Men, or squads of men, who commit hostilities, whether by fighting, or inroads for destruction or plunder, or by raids of any kind, without commission, without being part and portion of the organized hostile army, and without sharing continuously in the war, but who do so with intermitting returns to their homes and avocations, or with the occasional assumption of the semblance of peaceful pursuits, divesting themselves of the character or appearance of soldiers - such men, or squads of men, are not public enemies, and, therefore, if captured, are not entitled to the privileges of prisoners of war, but shall be treated summarily as highway robbers or pirates.

Art. 83.
Scouts, or single soldiers, if disguised in the dress of the country or in the uniform of the army hostile to their own, employed in obtaining information, if found within or lurking about the lines of the captor, are treated as spies, and suffer death.

Art. 84.
Armed prowlers, by whatever names they may be called, or persons of the enemy's territory, who steal within the lines of the hostile army for the purpose of robbing, killing, or of destroying bridges, roads or canals, or of robbing or destroying the mail, or of cutting the telegraph wires, are not entitled to the privileges of the prisoner of war.

Art. 85.
War-rebels are persons within an occupied territory who rise in arms against the occupying or conquering army, or against the authorities established by the same. If captured, they may suffer death, whether they rise singly, in small or large bands, and whether called upon to do so by their own, but expelled, government or not. They are not prisoners of war; nor are they if discovered and secured before their conspiracy has matured to an actual rising or armed violence.

Regards,
Ddon Dixon
Yet the US didn't follow the code and violated its provisions itself :bounce: Using un-uniformed forces behind lines such as Andrews raiders, Missouri militia would dress as confederate forces as well to deceive people as well as some other irregulars such as Terrill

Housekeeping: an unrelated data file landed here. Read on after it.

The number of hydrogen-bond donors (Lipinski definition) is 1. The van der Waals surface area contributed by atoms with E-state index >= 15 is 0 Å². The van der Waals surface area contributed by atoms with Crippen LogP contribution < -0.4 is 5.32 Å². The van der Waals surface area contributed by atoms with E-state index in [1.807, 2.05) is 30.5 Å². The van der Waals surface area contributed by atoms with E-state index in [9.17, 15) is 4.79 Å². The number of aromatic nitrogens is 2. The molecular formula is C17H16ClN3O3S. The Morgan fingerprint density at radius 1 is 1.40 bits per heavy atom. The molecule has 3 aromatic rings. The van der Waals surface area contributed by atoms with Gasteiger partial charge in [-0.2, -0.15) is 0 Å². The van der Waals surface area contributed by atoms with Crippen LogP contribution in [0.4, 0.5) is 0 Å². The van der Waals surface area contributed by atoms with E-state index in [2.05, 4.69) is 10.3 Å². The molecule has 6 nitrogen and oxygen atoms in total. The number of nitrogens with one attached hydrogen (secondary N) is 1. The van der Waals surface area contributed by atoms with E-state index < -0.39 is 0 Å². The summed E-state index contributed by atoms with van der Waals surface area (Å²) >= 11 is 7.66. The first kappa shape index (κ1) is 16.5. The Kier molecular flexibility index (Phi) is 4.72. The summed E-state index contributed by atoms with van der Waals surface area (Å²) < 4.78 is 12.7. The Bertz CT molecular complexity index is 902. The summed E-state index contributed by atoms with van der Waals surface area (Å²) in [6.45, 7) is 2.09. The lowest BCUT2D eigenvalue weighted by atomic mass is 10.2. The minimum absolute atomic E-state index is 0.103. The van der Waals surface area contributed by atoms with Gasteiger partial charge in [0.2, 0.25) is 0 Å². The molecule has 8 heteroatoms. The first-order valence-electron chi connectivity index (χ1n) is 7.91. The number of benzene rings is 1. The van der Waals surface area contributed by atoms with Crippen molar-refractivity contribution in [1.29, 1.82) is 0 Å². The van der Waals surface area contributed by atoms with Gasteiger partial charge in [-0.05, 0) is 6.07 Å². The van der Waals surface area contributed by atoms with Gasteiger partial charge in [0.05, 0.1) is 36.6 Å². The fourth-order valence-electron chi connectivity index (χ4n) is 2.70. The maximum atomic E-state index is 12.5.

Also the Lieber code would have been of questionable standing as law, as according to the US constitution the power to "To make Rules for the Government and Regulation of the land and naval Forces" is expressly Congress's.......the Leiber code was issued as a "guideline" in the form of a general order, not Congress who had the actual authority to set legal regulations

Its somewhat an oddity as a general order, as it was never part of the actual uniform code of military justice, as the actual laws come from Congress

It was requested by General Halleck and not surprisingly provided cover for his executions and imprisonment of civilians here, which is what he wanted when he requested it.
 
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Patrick H

Lt. Colonel
Joined
Mar 7, 2014
Many of the UnionIst bushwhacker's were made up of deserters and draft dodgers to begin with, would assume they would meet a criminal defination.

Bushwhackers unlike guerrillas really weren't officially in the service of either side, they are probably rarer then guerrilla irregulars, but did exist in some numbers, again generally deserters or criminal dissenters. Newt Knight would be a classic example, confederate deserter but never recognised as in US service at all. John Brown would also met a bushwhacker defination as he was in the service of no one as well, as their was no other official belligerent side pre war, prewar border ruffians would also have been in some cases, but not all

Bushwhackers owed allegiance to no one.

It may be confusing to those not all that versed in the border war......jayhawker, border ruffian, partisan ranger, bushwhacker, guerrilla, irregulars ect.....but the reason for so many terms is most carry subtle distinctions not making them synonymous
Archie's statement is quite true and accurate. I made my previous statement assuming that @gem was using the term "bushwhackers" interchangeably with "guerrillas." One should never assume, but I admit I do it sometimes. Thanks for your clarification, Archie.
 

leftyhunter

Brev. Brig. Gen'l
Joined
May 27, 2011
Location
los angeles ca
Attached is the appropriate section of the Lieber Code, which the Federal Army issued as G.O. 101. It served as a first draft for portions of the subsequent Geneva Conventions on the law of land warfare. I believe that it answers the question from a contemporary legal standpoint:

SECTION IV
Partisans - Armed enemies not belonging to the hostile army - Scouts - Armed prowlers - War-rebels
Art. 81.
Partisans are soldiers armed and wearing the uniform of their army, but belonging to a corps which acts detached from the main body for the purpose of making inroads into the territory occupied by the enemy. If captured, they are entitled to all the privileges of the prisoner of war.

Art. 82.
Men, or squads of men, who commit hostilities, whether by fighting, or inroads for destruction or plunder, or by raids of any kind, without commission, without being part and portion of the organized hostile army, and without sharing continuously in the war, but who do so with intermitting returns to their homes and avocations, or with the occasional assumption of the semblance of peaceful pursuits, divesting themselves of the character or appearance of soldiers - such men, or squads of men, are not public enemies, and, therefore, if captured, are not entitled to the privileges of prisoners of war, but shall be treated summarily as highway robbers or pirates.

Art. 83.